Prepare for Government Mandates

Contractors hoping to land a job with the federal government will soon have to prove their information security chops in order to be in the running. 

In 2026, the U.S. Department of Defense will mandate that most potential government contractors have at least a Level 2 Cybersecurity Maturity Model Certification. While the certification is a mouthful, it basically boils down to contractors demonstrating that they can adequately protect unclassified, but potentially risky, government information. 

Matt Paulson, Network Management Technology instructorThat could be anything from personally identifiable information of employees to the color of paint used on fighter jets, said Matt Paulson (pictured right), an instructor with Network Management Technology, part of Weber State University’s School of Computing. 

The year 2026 is really just around the corner, Paulson said. That’s especially true because businesses who might not have a strong understanding of information security will still need to meet those standards. Further, small businesses will need to figure out how people who perform multiple roles will be able to take this on. 

“It seems really far away right now, but, boy, it’s not,” he said.

Preparation for CMMC involves two parts: NIST 800-171 and the actual certification. Paulson estimates that it will take approximately a year for businesses to finish the NIST 800-171 portion, which involves creating an information security checklist for your business. The certification itself regards implementing the checklist, and several levels of certification can be reached. Level 1 indicates a potential contractor has identified the information that must be secured and taken basic steps to protect it. Level 2 indicates improved documentation, establishing processes and following them. Level 3 organizations are proactive in identifying and mitigating known risks and vulnerabilities. Different government contracts require different certifications.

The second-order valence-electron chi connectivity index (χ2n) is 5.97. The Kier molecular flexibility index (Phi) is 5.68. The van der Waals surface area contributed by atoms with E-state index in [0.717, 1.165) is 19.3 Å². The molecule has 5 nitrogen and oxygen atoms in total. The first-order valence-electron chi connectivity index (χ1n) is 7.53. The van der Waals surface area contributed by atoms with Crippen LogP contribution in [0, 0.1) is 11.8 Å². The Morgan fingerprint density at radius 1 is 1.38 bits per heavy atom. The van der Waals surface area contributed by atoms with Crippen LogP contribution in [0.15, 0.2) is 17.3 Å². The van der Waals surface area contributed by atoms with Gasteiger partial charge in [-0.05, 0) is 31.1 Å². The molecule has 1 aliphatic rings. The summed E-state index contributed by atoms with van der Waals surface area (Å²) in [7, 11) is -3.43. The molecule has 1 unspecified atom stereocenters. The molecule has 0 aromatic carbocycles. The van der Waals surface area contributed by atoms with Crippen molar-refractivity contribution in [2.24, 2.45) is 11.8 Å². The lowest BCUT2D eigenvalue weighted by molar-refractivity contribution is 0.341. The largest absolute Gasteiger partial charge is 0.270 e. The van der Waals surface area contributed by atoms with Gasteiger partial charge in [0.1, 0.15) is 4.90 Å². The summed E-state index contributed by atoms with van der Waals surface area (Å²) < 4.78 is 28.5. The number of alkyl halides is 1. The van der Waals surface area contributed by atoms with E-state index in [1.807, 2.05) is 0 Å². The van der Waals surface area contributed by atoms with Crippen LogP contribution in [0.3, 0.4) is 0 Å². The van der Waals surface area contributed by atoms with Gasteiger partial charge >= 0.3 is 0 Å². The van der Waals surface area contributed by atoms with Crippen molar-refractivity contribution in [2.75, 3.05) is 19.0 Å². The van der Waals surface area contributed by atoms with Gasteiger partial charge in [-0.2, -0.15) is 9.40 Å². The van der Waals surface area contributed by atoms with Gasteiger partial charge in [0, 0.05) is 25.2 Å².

Paulson recognizes that many of the businesses seeking contract work aren’t information security experts, and they don’t have to be. 

“A lot of folks aren’t going to know what they’re supposed to be protecting,” he said. “This is going to help clarify what the information is and what they need to do to protect it.”

WSU is planning to offer two courses to help people prepare for the new mandates. The first, offered in partnership with Strong Connexions, will provide an introduction to CMMC and guide participants through the creation of their NIST 800-171 documents. 
The second course, offered by WSU only, will focus on obtaining the actual certification. To learn more and request more information on either course, visit WSU’s web page on NIST 800-171 and fill out the form at the bottom.